After centuries of hiding their religion, this group now is ending the assimilation and proclaiming their Judaism proudly.
After spending a week with a remote tribe in southern Ethiopia in June 2018, Suzi Colman of Commerce Township had two days left in the country when she asked her guide, “Is there a synagogue in Addis Ababa?”
A typical question for a Jewish tourist anywhere in the world. But the answer led Colman to a three-hour visit that ignited her quest to help sustain and uplift the self-described Hidden Jews of Ethiopia. From that trip, she helped start an organization that already is making a difference.
During those three hours in Kechene — a community on the outskirts of Addis Ababa where poverty reigns, food is scarce and homes are brimming with extended family members — she met with young leaders of a group of about 200 Ethiopian Jews.
After centuries of hiding their religion, much like the converso Jews in Spain and Portugal forced to convert to Catholicism during the Middle Ages, this group now is ending the assimilation and proclaiming their Judaism proudly.
It’s a bold stand in this Ethiopian Orthodox country where most Jews had converted to Christianity centuries ago to survive mistreatment and even death from their Christian and Muslim neighbors.
[Related: The History of the Hidden Jews]
“I was entirely unprepared for what I discovered,” Colman said. “It was simultaneously astonishing and deeply disturbing.”
She met with Belayneh Tazebku, 42, a leader of the group of emerging Jews, and Michael “Miki” Moges, 30, who aspires to become a rabbi. Tazebku serves as director of the Lovers of Zion Association (LOZA), which runs a synagogue and is working to improve conditions for the community. Moges is hazzan of the synagogue and a LOZA leader.
They told her of the Hidden Jews, a group of about 150,000 living in Kechene and in North Shewa, a mountainous region 50 miles from the capital. Collectively, they are known as the Beta Israel of North Shewa: ancestral Jews whose history dates back 2,000 years. (See sidebar history.) They have purposefully lived under the radar in modern times, known mainly to a few academics, some travelers and Kulanu, a Jewish organization working with emerging Jewish communities globally.
Many American Jews know of the Beta Israel of Gondar, a region in far north Ethiopia, who were airlifted to Israel during Operations Moses in the mid-1980s and Solomon in 1991 (and smaller subsequent rescues) by the Israeli government and the American Joint Distribution Committee (JDC), with financial assistance from the Jewish Federations of North America, including Detroit’s federation.
Currently, 7,000 more from Gondar wait in camps in Ethiopia for Israel to allow them to immigrate; some have waited more than 20 years. (See section Political Quagmire.)
The Beta Israel of North Shewa were not rescued by Israel because no one knew about them and they did not come forward until very recently. “We were hidden for centuries; the Gondar Jews were not,” Moges told the JN.
“It is time now,” Tazebku told Colman, “to open ourselves to the world’s brothers [and say] where we are, who we are.”
In 2018, Abiy Ahmed Ali became Ethiopia’s new prime minister, bringing reforms as well as a desire for openness and for reconciliation between the cultures. His actions emboldened LOZA members to openly practice their Judaism.
Though they would like to make aliyah, LOZA members understand it’s not practical because of Israel’s current restrictions on Ethiopian Jewish immigration. So, they are focusing on improving their lives, becoming self-sustainable and building community in Ethiopia. Another group, also living openly as Jews in Kechene, whom Colman did not meet, want aliyah as soon as possible.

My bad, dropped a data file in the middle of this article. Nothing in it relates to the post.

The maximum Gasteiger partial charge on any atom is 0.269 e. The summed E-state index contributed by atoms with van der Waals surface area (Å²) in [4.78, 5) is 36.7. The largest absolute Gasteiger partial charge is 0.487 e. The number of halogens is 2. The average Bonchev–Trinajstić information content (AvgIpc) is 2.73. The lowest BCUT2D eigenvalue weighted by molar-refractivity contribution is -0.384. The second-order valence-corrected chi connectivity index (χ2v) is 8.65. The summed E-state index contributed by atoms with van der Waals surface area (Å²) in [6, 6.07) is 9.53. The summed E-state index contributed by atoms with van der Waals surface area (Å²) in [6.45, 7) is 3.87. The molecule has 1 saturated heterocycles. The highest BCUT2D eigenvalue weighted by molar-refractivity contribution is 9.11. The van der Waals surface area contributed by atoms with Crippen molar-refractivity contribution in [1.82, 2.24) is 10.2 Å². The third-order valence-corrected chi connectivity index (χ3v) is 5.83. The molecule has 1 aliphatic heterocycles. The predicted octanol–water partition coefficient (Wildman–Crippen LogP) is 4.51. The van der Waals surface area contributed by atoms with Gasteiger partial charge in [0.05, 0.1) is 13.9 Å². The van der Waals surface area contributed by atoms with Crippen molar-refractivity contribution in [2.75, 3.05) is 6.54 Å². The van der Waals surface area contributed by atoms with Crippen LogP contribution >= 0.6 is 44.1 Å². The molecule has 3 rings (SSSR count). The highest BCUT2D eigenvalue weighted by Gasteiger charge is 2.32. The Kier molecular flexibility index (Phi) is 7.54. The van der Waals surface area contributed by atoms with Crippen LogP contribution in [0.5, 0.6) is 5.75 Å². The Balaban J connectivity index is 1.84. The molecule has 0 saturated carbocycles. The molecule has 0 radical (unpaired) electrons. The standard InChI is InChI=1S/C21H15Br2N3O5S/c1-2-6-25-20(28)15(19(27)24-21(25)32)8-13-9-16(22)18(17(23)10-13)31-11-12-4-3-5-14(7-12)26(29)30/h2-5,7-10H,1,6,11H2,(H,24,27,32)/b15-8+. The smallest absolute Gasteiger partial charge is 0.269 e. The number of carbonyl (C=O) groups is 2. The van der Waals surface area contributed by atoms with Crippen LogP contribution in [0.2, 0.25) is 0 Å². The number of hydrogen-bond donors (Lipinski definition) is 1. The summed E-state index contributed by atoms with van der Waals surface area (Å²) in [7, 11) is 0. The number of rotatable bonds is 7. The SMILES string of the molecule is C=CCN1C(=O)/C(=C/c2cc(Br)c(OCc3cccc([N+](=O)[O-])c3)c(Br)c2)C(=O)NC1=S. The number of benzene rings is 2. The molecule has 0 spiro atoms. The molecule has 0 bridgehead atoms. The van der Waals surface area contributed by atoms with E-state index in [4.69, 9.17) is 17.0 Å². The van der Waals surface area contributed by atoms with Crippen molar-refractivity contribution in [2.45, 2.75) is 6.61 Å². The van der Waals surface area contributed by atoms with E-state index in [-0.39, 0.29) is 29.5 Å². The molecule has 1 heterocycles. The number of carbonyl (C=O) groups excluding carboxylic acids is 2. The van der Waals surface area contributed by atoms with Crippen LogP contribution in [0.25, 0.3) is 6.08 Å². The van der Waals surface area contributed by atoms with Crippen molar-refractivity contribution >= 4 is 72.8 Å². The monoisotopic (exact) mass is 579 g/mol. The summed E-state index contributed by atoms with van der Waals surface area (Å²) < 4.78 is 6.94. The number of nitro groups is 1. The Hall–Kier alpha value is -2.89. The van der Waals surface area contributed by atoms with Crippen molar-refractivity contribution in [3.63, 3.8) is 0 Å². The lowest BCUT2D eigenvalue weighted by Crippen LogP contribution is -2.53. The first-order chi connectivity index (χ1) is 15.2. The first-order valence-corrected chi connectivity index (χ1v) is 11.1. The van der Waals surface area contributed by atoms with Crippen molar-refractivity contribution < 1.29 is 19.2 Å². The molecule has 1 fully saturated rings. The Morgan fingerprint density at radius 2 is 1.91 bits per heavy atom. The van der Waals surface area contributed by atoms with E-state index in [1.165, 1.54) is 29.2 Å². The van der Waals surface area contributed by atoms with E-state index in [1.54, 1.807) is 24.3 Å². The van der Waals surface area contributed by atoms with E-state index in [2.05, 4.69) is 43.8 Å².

Despite some changes in Ethiopian society, Moges and Tazebku say persecution and prejudice continue against the Beta Israel of North Shewa.
A centuries-old superstition persists among some less-educated Ethiopians who believe a look from a Jew (the evil eye or buda) can bring illness or death. They also believe Jews transform into hyenas at night. Because of this superstition, some Ethiopians believe that any misfortune that befalls them can be avenged by killing a Jew, burning their homes and more.
“We are the first they blame,” Moges said. “And the government doesn’t do anything serious about it. I have seen the destruction in the rural area, where they burned down 19 houses, farms and food stores.”
Poverty is rampant among the Hidden Jews, Moges said, adding, “Most people live hand to mouth and use what little money they earn to buy food.” He says they make about 90% of Ethiopia’s crafts — pottery, weaving, blacksmithing and metal work using ancient methods — and are known as the Bal Ej (crafts makers). In Ethiopia, these are seen as lowly professions. Because of superstition, no one will buy from them directly in the market, so a broker buys their wares and resells them.
Moges and Tazebku also told Colman of LOZA’s association with the Jambaria gedam, a small religious community in a river valley in North Shewa, not far from Debre Brehan, a city where 10,000 Hidden Jews live. Jambaria is one of 15 hidden gedams in North Shewa. Only three welcome visitors.
The gedams are where the Beta Israel go to experience Judaism, where orphans are raised, where the elderly go to die and receive a Jewish burial, and where pre-Talmudic Judaism (before rabbis) operates in full force.
The LOZA leaders implored Colman to help them and to share their story in the U.S.
[Related: Political Quagmire]
Back home, Colman studied her scribbled notes from her brief meeting with Tazebku and Moges. She began what led to months of research.
“How could what they told me be true?” she recalled. “I have been obsessed with learning all I can.”
She first contacted Malka Shabtay, an Israeli applied anthropologist who shared information about the Hidden Jews. Then Colman relied on guidance from William Recant, a former JDC executive who played a major role in the planning and coordination of Operation Solomon. He had worked with Ethiopian Jews long before that. Now retired and a JDC consultant, he told Colman he and the agency had never heard of the Hidden Jews before Colman contacted them. Penny Blumenstein of Bloomfield Hills, past JDC board chair, told the JN the same thing.